Last week, the markets were torn between the FED’s message on Wednesday, continued inflationary pressures and weak economic growth data, yet for all the uncertainty, Wall Street posted a positive week overall. For the week, the Dow Jones Industrial Average rose +3.0%, the S&P 500 Index increased by +4.3%, and the tech-heavy NASDAQ moved higher by +4.7%. Continuing its month-long rally, the 10-Year U.S. Treasury Bond fell another 10 basis points during the week, to close at 2.67%; quite an unusual feat considering that the FED is technically in a tightening (moving interest rates higher) cycle. The yield curve continued its inverted stance and GDP figures released last week confirmed that we saw two back-to-back quarters (albeit very modest dips) of negative GDP (economic growth).
Markets (as of 7/29; change YTD)
At last week’s FOMC meeting, the Federal Reserve raised rates by 75 basis points (0.75%), bringing the benchmark fed funds rate to 2.50%, the highest level since 2019. Fed Chair Jerome Powell noted in his commentary that the fed funds rate is now close to the Fed’s estimate of a neutral rate, indicating an official end of the post-pandemic easy money policy. Chairman Powell also noted that by the end of the year, fed funds could be at their terminal rate of 3.00% to 3.50%. There may only be one or two more rate hikes this year thereby slowing or ending this tightening cycle. Chart 1 below from FactSet shows the current market expectations by Fed meeting date. Importantly, as early as March 2023, we could see rate cuts as the Fed begins to deal with slowing economy.
As noted above, the markets ended the week, and the month, with strong gains. Clearly, the markets are banking on a Fed pivot (moving from tightening or raising rates, to easing or lowering rates). GDP figures released last week for the second quarter 2022 showed -0.90%, and when combined with the first quarter of 2022 at -1.60%; showed we have a “technical” recession in place – which economists historically cited two back-to-back quarters of negative GDP signaled a recession. The GDP data is accurate and when combined with many recent missed EPS releases by companies such as Intel and Proctor & Gamble certainly point to a slowing economy, which goes into the Fed’s decision to consider a pivot sometime in late 2022-23. A pivot means lower interest rates in the future and that is what the markets are rallying on. Chart 2 (from FactSet) shows the broad performance of several major indexes thus far in the 3rd Quarter 2022. Every sector is higher, led by the NASDAQ.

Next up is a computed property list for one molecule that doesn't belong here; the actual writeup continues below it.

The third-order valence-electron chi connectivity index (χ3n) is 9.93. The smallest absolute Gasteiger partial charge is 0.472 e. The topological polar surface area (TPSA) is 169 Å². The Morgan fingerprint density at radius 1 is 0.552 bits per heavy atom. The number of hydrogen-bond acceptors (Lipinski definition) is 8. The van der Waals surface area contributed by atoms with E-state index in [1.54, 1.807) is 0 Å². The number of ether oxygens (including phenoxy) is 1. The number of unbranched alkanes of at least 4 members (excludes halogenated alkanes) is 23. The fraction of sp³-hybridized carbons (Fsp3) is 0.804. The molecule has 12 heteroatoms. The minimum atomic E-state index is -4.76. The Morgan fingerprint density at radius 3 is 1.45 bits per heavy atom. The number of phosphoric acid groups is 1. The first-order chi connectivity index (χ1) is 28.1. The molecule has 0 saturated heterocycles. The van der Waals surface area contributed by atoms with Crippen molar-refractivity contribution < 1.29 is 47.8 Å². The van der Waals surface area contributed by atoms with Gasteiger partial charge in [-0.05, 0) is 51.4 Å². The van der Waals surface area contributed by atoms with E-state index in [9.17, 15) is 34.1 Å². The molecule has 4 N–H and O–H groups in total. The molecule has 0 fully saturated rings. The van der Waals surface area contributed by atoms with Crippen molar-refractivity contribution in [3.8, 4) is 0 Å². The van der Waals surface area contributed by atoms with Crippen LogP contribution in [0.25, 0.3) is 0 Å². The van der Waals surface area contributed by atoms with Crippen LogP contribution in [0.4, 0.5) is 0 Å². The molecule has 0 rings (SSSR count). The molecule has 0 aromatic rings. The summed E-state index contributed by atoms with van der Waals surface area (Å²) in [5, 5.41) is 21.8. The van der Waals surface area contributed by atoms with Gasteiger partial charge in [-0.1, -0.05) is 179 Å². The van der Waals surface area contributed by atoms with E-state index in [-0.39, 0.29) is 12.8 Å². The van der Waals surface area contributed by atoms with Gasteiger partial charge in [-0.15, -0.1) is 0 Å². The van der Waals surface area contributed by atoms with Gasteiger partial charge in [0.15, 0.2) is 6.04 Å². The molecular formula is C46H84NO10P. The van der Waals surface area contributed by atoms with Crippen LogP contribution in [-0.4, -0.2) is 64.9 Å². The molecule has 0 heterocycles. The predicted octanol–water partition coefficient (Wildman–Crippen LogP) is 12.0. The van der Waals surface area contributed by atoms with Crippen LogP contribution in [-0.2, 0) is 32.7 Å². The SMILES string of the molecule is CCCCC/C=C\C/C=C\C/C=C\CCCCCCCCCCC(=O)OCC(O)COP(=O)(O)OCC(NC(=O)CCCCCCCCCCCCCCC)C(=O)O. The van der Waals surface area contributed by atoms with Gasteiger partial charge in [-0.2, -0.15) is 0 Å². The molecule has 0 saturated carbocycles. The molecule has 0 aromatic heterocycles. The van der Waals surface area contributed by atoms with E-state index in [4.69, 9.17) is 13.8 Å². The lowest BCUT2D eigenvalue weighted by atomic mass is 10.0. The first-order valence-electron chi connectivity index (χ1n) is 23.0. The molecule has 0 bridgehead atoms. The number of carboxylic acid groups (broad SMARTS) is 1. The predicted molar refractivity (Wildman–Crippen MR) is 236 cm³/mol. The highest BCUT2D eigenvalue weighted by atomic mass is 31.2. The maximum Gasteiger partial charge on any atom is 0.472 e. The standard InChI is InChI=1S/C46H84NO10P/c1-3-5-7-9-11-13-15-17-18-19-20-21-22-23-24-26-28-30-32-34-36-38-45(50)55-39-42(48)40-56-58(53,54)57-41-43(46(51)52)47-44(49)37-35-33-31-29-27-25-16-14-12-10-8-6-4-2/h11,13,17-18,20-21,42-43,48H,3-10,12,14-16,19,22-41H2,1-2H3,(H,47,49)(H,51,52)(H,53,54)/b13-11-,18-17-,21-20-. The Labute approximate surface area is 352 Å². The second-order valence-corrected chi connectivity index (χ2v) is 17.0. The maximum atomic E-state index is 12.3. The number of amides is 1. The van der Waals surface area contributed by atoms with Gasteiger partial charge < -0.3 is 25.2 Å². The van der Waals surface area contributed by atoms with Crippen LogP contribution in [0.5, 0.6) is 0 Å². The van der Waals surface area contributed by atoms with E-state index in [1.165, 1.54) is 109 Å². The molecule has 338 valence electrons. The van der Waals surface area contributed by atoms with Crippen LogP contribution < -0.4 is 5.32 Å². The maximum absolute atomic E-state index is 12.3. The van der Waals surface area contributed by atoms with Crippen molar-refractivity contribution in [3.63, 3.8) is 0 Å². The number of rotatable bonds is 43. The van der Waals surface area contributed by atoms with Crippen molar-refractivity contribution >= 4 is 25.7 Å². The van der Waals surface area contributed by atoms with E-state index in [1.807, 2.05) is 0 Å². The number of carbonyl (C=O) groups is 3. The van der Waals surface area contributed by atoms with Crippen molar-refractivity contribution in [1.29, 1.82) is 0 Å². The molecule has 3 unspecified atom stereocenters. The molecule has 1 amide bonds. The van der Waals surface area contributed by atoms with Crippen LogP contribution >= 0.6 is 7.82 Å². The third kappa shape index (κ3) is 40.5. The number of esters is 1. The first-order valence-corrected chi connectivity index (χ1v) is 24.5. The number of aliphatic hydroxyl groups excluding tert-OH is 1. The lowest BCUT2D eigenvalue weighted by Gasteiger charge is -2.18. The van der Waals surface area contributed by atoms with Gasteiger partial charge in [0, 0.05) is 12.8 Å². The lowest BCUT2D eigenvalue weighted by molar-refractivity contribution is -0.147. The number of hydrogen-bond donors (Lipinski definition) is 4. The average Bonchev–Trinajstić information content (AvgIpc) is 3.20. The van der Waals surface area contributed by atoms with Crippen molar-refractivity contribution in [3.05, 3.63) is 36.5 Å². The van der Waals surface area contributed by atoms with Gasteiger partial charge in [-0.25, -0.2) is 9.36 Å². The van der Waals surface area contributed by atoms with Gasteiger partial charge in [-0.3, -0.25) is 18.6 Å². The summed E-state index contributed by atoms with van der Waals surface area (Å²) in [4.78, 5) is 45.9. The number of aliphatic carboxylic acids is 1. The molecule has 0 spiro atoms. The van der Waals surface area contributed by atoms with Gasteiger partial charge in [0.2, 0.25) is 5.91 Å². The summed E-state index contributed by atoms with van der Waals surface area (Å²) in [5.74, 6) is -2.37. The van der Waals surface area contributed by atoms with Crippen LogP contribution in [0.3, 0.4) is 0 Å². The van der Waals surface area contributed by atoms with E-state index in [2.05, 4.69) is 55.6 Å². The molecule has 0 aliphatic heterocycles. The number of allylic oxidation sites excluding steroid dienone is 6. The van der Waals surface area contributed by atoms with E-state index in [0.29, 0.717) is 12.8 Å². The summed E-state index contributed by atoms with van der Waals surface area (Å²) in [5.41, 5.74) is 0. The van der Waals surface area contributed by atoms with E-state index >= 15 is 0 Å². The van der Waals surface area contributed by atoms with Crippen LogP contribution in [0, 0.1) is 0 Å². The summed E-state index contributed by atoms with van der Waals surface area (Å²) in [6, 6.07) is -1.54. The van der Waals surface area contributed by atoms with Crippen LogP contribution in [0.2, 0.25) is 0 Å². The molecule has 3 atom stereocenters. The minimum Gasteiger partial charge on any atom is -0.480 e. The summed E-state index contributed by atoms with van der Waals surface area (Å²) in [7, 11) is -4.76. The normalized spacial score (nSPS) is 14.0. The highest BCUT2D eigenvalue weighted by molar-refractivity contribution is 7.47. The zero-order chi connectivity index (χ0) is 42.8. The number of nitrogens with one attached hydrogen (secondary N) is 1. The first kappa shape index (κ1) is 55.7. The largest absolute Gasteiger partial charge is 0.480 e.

Policy and Politics
The markets are banking on the Fed doing its job in combating inflation, however we have yet to see any indication that inflation is moderating except in lower commodity prices as we discussed last week. For the markets to continue their recovery, we must see some real impact on the inflationary pressures impacting consumers. Note that gasoline prices are well off their highs of $4.50-5.00/gallon, and this is a commodity that immediately impacts all consumers. Further downward pressure on gasoline could be seen in the months ahead as global economies cool and demand for oil lessens.
What to Watch
- August 4th U.S. Initial Jobless Claims estimate +249,000 vs prior month +256,000
- August 5th U.S. Non-farm payrolls estimate +250,000 vs prior month of +372,000
- August 5th U.S. Unemployment rate estimate 3.6% vs prior rate of 3.6%